Across the Charles River in Cambridge, Mass., a sixth Democratic presidential candidate has emerged. His name is Lawrence Lessig, and he serves as both the Roy L. Furman professor of Law at Harvard Law School and the director of the Edmond J. Safra Center for Ethics at Harvard University.
Over the summer, Lessig announced that he would run for President of the United States if he could crowdfund $1 million by Labor Day. He recently met his goal, and on Wednesday, Sept. 9 in Claremont, N.H., he announced his candidacy for office.
As a candidate, Lessig has but one focus. He advocates for a so-called “Citizens Equality Act of 2017.” The Act would allow for “equal freedom to vote, equal representation, and citizen-funded elections,” according to his campaign’s website.
In short, Lessig wants to reform the way political elections are held in this country, placing a particular emphasis on the way that elections are financed. He disapproves of the power that corporations wield in politics by way of financial backing.
Lessig told ABC News that his proposed legislation would “make it possible for government to actually do something without fear of what the funders want them to do.”
The issue is not new to Lessig. In 2014, he crowdfunded $10 million to create the Mayday PAC with the hope of electing Congressional candidates who supported campaign finance reform. His efforts in this regard were to little avail. Now, Lessig himself has taken up the gauntlet, running for the nation’s highest elected office.
If elected, Lessig has promised to step aside after the passage of the Citizens Equality Act, leaving his Vice President to govern.
While an official Vice President has not been named, lessig2016.us allows supporters to vote for their choice. Current options range from fellow Democratic hopefuls Hillary Clinton and Bernie Sanders to former host of The Daily Show Jon Stewart and Director of the Hayden Planetarium, Neil deGrasse Tyson.
Some of the vice presidential options may seem comical, but Lessing believes there is logic behind his plan. In response to questions about resigning after an improbable victory during an appearance on MSNBC, Lessig responded, “You have to focus the mandate on this single issue.”
He contends that those candidates who run on a traditional platform of several, distinct ideas are less likely to accomplish any one of them. Instead, Lessig asserts he would act as a “referendum president,” achieving a single goal after which point it would be possible for other leaders to govern more effectively.
Now, with more than $1 million raised, the next obstacle for Lessig is qualifying to participate in the first Democratic debate on Oct. 13. To do so, he would need at least one percent of the national poll within a matter of weeks.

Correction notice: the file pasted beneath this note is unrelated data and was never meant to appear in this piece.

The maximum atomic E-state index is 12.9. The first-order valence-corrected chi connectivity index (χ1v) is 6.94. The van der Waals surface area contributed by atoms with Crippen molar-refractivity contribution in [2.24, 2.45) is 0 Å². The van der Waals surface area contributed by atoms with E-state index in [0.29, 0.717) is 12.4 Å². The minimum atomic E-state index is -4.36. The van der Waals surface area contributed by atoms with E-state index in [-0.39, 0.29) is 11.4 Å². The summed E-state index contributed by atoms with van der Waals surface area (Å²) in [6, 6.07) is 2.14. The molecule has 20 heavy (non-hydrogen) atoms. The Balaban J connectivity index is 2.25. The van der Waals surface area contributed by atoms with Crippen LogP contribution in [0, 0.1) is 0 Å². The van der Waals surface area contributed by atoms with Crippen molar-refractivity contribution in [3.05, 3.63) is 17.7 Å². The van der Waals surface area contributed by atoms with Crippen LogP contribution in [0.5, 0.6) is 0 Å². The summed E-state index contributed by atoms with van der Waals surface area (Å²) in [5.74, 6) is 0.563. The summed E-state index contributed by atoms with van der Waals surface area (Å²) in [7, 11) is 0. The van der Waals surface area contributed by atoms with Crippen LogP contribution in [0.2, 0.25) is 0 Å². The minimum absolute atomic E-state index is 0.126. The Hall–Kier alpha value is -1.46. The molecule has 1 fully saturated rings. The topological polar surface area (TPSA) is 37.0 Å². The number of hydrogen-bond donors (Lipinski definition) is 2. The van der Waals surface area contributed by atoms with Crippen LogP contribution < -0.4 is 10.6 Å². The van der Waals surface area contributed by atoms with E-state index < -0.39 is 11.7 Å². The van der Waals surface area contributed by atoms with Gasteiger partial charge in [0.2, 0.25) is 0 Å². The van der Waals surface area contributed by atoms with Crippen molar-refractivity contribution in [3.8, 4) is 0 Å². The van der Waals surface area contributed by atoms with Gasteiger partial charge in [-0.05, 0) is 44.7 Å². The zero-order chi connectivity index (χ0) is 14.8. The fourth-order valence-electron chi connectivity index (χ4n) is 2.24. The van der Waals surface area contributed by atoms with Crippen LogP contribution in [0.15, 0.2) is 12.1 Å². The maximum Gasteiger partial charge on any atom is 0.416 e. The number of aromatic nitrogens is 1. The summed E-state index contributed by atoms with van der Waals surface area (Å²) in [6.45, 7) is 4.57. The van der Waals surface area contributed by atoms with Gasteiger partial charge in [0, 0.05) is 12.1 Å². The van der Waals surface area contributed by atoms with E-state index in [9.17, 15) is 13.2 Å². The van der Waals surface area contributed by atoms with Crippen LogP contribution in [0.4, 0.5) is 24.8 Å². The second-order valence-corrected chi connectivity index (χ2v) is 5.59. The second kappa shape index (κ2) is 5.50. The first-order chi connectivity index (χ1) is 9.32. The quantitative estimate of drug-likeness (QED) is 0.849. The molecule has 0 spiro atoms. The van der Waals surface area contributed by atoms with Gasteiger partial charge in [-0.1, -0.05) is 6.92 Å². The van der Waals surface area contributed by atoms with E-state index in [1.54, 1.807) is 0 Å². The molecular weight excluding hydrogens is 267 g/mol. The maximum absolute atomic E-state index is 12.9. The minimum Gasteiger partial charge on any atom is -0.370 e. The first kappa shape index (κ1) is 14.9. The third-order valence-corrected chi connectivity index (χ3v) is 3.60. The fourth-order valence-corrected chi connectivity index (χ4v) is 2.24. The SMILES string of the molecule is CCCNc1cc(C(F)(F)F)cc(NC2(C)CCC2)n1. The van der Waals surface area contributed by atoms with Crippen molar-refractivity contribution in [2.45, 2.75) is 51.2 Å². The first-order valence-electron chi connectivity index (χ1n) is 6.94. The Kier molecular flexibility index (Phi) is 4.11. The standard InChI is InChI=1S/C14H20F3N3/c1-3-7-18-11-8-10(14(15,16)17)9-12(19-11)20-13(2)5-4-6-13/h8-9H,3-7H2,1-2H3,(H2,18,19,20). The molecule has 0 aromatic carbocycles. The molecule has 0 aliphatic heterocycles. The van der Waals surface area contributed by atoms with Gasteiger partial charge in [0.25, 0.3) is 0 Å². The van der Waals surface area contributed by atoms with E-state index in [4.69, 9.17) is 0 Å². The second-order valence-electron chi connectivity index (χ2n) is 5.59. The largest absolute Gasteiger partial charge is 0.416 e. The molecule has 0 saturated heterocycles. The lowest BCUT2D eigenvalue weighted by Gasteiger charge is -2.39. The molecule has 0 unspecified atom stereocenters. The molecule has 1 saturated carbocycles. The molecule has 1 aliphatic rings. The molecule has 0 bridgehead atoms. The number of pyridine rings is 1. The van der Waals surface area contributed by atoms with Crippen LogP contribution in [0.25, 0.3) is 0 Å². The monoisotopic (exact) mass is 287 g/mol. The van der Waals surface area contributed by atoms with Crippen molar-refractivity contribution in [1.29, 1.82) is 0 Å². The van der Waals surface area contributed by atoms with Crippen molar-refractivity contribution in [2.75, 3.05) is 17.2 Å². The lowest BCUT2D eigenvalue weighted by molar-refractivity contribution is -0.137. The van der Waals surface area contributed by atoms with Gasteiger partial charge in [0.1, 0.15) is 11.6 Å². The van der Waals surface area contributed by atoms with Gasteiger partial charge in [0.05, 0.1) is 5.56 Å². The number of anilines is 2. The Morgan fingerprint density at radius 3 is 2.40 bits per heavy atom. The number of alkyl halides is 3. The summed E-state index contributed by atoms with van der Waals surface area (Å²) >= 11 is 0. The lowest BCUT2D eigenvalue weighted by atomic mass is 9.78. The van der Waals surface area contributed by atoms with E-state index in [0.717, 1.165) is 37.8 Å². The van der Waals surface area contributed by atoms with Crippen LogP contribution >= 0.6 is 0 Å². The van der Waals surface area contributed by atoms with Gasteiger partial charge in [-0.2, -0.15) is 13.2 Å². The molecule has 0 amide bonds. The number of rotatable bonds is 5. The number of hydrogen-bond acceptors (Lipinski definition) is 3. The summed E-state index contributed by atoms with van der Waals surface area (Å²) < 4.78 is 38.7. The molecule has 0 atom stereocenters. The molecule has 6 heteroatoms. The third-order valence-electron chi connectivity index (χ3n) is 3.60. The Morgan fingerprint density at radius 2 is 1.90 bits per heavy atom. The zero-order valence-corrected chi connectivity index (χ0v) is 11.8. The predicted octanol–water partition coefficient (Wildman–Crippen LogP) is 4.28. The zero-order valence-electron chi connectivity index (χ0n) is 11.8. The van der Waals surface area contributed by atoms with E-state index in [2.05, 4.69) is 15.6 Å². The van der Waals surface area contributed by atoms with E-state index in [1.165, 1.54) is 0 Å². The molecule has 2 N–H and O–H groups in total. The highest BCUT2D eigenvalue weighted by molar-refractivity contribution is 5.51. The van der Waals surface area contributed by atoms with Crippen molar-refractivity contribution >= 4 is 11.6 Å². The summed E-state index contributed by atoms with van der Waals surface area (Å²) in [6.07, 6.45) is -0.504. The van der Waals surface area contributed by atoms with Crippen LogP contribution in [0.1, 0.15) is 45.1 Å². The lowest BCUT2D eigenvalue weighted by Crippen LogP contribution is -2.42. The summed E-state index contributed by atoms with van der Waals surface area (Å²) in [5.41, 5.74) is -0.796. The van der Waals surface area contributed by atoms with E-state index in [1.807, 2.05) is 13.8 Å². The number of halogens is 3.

Though unusual, this type of campaign is not entirely without precedent. “Senator [Elizabeth] Warren was a professor as well prior to becoming a senator,” said Boston College Business Law professor Richard Powers.
Not unlike Lessig, Senator Warren was the Leo Gottlieb professor of Law at Harvard Law School for nearly 20 years. Nor are Lessig’s ideas without support. Powers explained that many condemn the sway large corporations hold over the political process and oppose the U.S. Supreme Court’s ruling in Citizens United v. Federal Election Commission that protected corporate political spending under the First Amendment. Powers affirmed that “common sense would suggest, if not require you to conclude, that the more you give, the more you expect,” adding that the system is “not healthy” over the long term.
Hillary Clinton, the current Democratic frontrunner, has also condemned the way in which campaigns are financed.
“I will do everything I can to appoint Supreme Court justices who protect the right to vote and do not protect the right of billionaires to buy elections,” she said, speaking of the 2010 Citizens United decision.
On the other end of the political spectrum, Republican leader Donald Trump has raised the issue himself, touting, albeit through personal wealth, his lack of reliance on outside donors. Trump, accounting for his growing popularity, told CNN, “I think one of the things they like about me is nobody’s going to buy me.”
Even with general support for his platform, Lessig has his work cut out for him as an inexperienced politician entering an already competitive race.
“He is extremely bright and personable, but I’m not sure he would necessarily appeal to the masses,” Powers said.
Even without success at the polls, Lessig’s efforts may not be in vain.
“I assume he’s using the process to raise an issue of great public concern, and so in that regard, I think it’s a valid campaign,” Powers said.
Featured Image from Lessig2016.us